The email builders work just like the site builders, so you have slightly more design flexibility in Wix.
The two eCommerce builders also allow you to seamlessly migrate your products to Facebook and Instagram to expand your store’s reach. Promoting your entire site with Squarespace was easier since there’s a dedicated ‘Marketing’ menu. On Wix, creating ads around a single product is faster and simpler.
Ultimately, I was very happy with both Wix and Squarespace for eCommerce. In addition to everything I mentioned above, inventory tracking is standard on both platforms. Plus, keeping customers on your domain during checkout is easy.
Squarespace overhauled the platform’s SEO capabilities, and I was thoroughly impressed by the changes.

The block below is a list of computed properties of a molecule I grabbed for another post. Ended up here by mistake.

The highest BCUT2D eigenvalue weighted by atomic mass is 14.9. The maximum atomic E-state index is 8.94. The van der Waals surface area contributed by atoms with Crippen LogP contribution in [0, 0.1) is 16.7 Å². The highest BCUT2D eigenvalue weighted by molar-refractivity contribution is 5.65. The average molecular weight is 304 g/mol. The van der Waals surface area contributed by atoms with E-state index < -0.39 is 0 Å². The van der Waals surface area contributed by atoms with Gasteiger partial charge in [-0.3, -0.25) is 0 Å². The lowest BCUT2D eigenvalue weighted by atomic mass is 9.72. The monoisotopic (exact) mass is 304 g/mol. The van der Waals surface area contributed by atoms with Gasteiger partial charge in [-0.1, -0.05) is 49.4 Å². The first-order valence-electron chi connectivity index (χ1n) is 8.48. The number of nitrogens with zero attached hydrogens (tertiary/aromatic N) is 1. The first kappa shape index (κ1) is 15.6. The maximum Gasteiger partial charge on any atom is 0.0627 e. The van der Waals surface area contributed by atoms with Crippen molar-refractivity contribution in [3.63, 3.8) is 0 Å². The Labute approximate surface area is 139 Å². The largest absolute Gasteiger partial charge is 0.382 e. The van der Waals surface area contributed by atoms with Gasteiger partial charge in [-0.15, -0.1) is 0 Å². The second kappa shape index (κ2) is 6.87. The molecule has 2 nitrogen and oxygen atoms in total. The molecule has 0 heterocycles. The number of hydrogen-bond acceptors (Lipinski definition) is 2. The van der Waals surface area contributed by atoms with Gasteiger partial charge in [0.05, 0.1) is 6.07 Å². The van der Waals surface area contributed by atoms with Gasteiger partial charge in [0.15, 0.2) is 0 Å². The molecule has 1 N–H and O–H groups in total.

The platforms allow you to control the title and description not only for your site but also for every page and every product in your online store.
However, Wix has a slight edge on product SEO because it allows you to add custom meta tags to product descriptions and images. But overall, comparing the products’ features, I would say that Squarespace and Wix are neck-and-neck for SEO.
When analyzing your site traffic and customers, I felt like Wix has a slight edge. Squarespace has a handy integrated analytics dashboard, but Wix gives you access to app integrations that can vastly improve your analysis potential. Of course, both platforms offer access to Google Analytics.